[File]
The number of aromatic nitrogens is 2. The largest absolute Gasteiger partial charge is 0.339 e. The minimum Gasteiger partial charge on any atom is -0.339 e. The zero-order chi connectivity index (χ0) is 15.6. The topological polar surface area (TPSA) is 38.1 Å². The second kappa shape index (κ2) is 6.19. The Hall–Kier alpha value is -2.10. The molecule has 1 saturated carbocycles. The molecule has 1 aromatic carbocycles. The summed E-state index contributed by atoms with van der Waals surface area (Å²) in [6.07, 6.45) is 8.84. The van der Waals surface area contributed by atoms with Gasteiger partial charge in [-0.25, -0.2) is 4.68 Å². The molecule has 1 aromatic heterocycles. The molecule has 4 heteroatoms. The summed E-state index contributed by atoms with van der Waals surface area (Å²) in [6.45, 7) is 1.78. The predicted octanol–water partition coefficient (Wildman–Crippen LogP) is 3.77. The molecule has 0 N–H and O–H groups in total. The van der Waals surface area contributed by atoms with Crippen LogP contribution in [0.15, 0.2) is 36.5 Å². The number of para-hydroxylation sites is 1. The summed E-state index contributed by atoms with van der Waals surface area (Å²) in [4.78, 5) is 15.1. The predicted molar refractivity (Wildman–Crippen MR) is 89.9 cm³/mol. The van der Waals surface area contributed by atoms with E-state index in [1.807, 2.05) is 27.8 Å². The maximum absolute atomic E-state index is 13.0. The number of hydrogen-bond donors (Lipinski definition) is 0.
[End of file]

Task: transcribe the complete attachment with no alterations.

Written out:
The number of aromatic nitrogens is 2. The largest absolute Gasteiger partial charge is 0.339 e. The minimum Gasteiger partial charge on any atom is -0.339 e. The zero-order chi connectivity index (χ0) is 15.6. The topological polar surface area (TPSA) is 38.1 Å². The second kappa shape index (κ2) is 6.19. The Hall–Kier alpha value is -2.10. The molecule has 1 saturated carbocycles. The molecule has 1 aromatic carbocycles. The summed E-state index contributed by atoms with van der Waals surface area (Å²) in [6.07, 6.45) is 8.84. The van der Waals surface area contributed by atoms with Gasteiger partial charge in [-0.25, -0.2) is 4.68 Å². The molecule has 1 aromatic heterocycles. The molecule has 4 heteroatoms. The summed E-state index contributed by atoms with van der Waals surface area (Å²) in [6.45, 7) is 1.78. The predicted octanol–water partition coefficient (Wildman–Crippen LogP) is 3.77. The molecule has 0 N–H and O–H groups in total. The van der Waals surface area contributed by atoms with Crippen LogP contribution in [0.15, 0.2) is 36.5 Å². The number of para-hydroxylation sites is 1. The summed E-state index contributed by atoms with van der Waals surface area (Å²) in [4.78, 5) is 15.1. The predicted molar refractivity (Wildman–Crippen MR) is 89.9 cm³/mol. The van der Waals surface area contributed by atoms with E-state index in [1.807, 2.05) is 27.8 Å². The maximum absolute atomic E-state index is 13.0. The number of hydrogen-bond donors (Lipinski definition) is 0.